November 22, 2012

BP Indictments

David Rainey, a BP exploration expert,
is accused of making false statements
about the oil flow rate.
Deception on the flow rate, negligence in pressure tests, misinterpretation of data, a failure to consult: a look at the charges against BP officials indicted in the 2010 Deepwater Horizon disaster, which killed 11 men and spewed five million barrels' worth of oil into the gulf.

Donald J. Vidrine and Robert Kaluza were the two BP supervisors on board the Deepwater Horizon rig who made the last critical decisions before it exploded. Mr. Vidrine, 65, of Lafayette, La., and Mr. Kaluza, 62, of Henderson, Nev., were indicted on Thursday on manslaughter charges in the deaths of 11 fellow workers; Mr. Rainey, 58, of Houston, was accused of making false estimates and charged with obstruction of Congress. They are the faces of a renewed effort by the Justice Department to hold executives accountable for their actions. While their lawyers said the men were scapegoats, Attorney General Eric H. Holder Jr. said at a news conference, "I hope that this sends a clear message to those who would engage in this kind of reckless and wanton conduct."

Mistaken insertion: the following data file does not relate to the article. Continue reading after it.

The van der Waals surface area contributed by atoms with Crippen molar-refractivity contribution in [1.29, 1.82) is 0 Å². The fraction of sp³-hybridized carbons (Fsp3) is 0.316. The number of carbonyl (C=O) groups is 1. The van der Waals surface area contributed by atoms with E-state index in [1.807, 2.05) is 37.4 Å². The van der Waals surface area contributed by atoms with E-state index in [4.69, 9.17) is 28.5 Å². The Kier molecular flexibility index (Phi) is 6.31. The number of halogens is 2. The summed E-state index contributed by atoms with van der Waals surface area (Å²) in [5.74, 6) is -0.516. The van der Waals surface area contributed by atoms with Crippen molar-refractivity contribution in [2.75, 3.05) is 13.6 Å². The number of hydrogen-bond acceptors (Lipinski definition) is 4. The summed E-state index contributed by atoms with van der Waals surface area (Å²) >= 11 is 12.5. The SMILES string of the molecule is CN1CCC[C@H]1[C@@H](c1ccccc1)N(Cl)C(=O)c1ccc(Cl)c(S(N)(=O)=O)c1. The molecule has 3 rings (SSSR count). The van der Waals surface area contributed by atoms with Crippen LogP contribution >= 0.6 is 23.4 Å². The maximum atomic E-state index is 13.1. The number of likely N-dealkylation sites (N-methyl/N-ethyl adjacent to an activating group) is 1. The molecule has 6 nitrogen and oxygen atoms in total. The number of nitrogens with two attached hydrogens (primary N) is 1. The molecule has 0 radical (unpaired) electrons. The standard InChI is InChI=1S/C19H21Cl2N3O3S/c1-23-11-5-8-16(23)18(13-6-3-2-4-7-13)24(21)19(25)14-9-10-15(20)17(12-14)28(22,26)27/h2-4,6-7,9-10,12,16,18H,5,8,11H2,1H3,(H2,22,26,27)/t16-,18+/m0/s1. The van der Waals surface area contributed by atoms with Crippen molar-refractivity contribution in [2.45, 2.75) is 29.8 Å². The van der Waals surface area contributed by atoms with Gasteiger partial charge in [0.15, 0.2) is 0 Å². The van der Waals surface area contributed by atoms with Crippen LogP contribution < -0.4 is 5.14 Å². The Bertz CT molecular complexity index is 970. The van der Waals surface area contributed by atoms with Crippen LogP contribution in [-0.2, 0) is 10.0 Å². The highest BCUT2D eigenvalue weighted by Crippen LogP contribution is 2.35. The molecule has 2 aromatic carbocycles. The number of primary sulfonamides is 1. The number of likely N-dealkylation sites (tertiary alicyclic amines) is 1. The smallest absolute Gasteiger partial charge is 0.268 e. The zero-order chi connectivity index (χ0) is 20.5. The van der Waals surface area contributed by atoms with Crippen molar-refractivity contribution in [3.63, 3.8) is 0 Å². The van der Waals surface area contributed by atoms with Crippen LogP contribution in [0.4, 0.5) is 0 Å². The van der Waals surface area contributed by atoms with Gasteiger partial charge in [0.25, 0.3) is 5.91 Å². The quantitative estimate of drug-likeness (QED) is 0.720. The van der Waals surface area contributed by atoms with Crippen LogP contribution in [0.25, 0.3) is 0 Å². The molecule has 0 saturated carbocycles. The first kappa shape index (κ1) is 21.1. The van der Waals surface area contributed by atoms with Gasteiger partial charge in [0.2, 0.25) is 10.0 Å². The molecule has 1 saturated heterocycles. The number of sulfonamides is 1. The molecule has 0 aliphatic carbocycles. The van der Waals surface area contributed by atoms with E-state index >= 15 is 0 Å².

Legal scholars said that by charging individuals, the government was signaling a return to the practice of prosecuting officers and managers, and not just their companies, in industrial accidents.

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